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I realize a similar question has been asked multiple times but all the ones I can find are from 2014/2015 and many versions of postgres ago.

I'm on postgres 11. I'm introducing a new primary key for a table of type uuid. I see that since postgres 10, hash index types are in pretty good shape ( e.g. http://rhaas.blogspot.com/2017/09/postgresqls-hash-indexes-are-now-cool.html ), and I'm wondering if it's the better choice for a uuid key in postgres these days?


Update I realize I'm missing part of the use case which impacts this question.

My primary use case is that I previously had a composite primary key and am replacing it with a UUID for easy joins and to not have to propagate the primary key's data to other tables.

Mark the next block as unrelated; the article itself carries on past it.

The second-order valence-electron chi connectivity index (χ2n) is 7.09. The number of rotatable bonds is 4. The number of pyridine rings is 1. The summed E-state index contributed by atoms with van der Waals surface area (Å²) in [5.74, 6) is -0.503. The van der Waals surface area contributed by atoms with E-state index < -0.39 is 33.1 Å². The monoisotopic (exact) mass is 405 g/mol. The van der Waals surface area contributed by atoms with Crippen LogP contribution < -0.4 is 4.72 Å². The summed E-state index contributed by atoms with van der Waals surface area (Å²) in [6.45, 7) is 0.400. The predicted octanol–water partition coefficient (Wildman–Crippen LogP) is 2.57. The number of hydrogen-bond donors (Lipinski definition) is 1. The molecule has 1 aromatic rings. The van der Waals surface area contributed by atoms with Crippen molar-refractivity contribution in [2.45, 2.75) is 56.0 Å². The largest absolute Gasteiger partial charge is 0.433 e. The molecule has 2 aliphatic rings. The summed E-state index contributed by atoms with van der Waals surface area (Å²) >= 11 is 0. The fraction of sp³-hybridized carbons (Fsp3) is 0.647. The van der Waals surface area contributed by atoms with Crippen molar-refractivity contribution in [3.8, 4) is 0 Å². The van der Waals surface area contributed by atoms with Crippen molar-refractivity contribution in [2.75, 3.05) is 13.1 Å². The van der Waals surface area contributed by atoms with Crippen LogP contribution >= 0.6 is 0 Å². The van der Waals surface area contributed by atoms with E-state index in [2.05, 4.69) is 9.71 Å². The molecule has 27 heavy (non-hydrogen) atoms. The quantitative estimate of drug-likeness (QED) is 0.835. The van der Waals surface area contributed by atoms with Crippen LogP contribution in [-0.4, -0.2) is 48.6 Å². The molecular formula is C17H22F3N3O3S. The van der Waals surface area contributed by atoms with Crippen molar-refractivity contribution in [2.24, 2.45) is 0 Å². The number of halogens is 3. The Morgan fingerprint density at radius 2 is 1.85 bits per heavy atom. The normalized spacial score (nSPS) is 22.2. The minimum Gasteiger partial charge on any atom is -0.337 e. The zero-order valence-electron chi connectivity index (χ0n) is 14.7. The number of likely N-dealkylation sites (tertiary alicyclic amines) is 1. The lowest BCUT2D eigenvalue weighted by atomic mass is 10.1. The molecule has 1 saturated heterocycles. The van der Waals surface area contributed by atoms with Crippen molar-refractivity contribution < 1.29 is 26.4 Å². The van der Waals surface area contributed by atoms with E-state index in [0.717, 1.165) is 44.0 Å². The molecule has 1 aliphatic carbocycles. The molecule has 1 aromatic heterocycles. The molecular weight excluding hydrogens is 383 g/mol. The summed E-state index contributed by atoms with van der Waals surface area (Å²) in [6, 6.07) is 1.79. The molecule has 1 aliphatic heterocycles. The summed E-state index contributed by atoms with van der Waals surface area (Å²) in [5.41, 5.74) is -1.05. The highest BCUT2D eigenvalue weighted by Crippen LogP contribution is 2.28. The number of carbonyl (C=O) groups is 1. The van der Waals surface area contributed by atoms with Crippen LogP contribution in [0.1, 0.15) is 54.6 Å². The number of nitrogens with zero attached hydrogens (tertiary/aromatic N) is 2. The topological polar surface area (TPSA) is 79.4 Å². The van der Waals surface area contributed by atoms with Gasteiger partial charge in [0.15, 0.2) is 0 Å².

In this sense, I'm likely to want create the primary key using INCLUDE (composite, fields, here) which is only supported for btree index types. So in that sense, I have my answer.

I am still curious about a 'generic' use case of simply wanting rapid access to looking up a value by its primary key, however.

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My primary use case is that I previously had a composite primary key and am replacing it with a UUID for easy joins and to not have to propagate the primary key's data to other tables.

A hash index wouldn't work for that: it can't enforce uniqueness, therefore it can't be used to support a primary key. As mentioned in the v11 documentation:

Currently, only B-tree indexes can be declared unique.

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  • That's an excellent point, thank you. – drobert Jun 10 '19 at 21:35

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